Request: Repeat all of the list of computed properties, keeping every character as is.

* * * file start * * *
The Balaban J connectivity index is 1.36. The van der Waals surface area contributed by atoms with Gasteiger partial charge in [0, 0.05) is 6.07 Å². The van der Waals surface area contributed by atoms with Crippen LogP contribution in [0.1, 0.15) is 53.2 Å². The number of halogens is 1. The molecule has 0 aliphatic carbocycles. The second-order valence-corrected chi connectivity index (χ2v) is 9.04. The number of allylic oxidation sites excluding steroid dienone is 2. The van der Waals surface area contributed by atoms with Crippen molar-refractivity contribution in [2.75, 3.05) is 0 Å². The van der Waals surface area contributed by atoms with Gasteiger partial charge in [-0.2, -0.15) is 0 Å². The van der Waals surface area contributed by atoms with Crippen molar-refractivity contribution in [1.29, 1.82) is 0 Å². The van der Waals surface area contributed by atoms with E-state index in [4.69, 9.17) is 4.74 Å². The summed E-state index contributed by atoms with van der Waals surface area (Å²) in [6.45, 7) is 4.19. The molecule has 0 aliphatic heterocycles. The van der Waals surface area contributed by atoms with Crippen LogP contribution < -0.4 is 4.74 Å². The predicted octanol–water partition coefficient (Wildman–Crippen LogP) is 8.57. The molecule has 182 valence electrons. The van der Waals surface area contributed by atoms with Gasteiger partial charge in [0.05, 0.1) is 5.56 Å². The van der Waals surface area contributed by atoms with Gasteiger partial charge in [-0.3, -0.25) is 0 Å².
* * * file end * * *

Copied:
The Balaban J connectivity index is 1.36. The van der Waals surface area contributed by atoms with Gasteiger partial charge in [0, 0.05) is 6.07 Å². The van der Waals surface area contributed by atoms with Crippen LogP contribution in [0.1, 0.15) is 53.2 Å². The number of halogens is 1. The molecule has 0 aliphatic carbocycles. The second-order valence-corrected chi connectivity index (χ2v) is 9.04. The number of allylic oxidation sites excluding steroid dienone is 2. The van der Waals surface area contributed by atoms with Crippen molar-refractivity contribution in [2.75, 3.05) is 0 Å². The van der Waals surface area contributed by atoms with Gasteiger partial charge in [-0.2, -0.15) is 0 Å². The van der Waals surface area contributed by atoms with Crippen molar-refractivity contribution in [1.29, 1.82) is 0 Å². The van der Waals surface area contributed by atoms with E-state index in [4.69, 9.17) is 4.74 Å². The summed E-state index contributed by atoms with van der Waals surface area (Å²) in [6.45, 7) is 4.19. The molecule has 0 aliphatic heterocycles. The van der Waals surface area contributed by atoms with Crippen LogP contribution < -0.4 is 4.74 Å². The predicted octanol–water partition coefficient (Wildman–Crippen LogP) is 8.57. The molecule has 182 valence electrons. The van der Waals surface area contributed by atoms with Gasteiger partial charge in [0.05, 0.1) is 5.56 Å². The van der Waals surface area contributed by atoms with Gasteiger partial charge in [-0.3, -0.25) is 0 Å².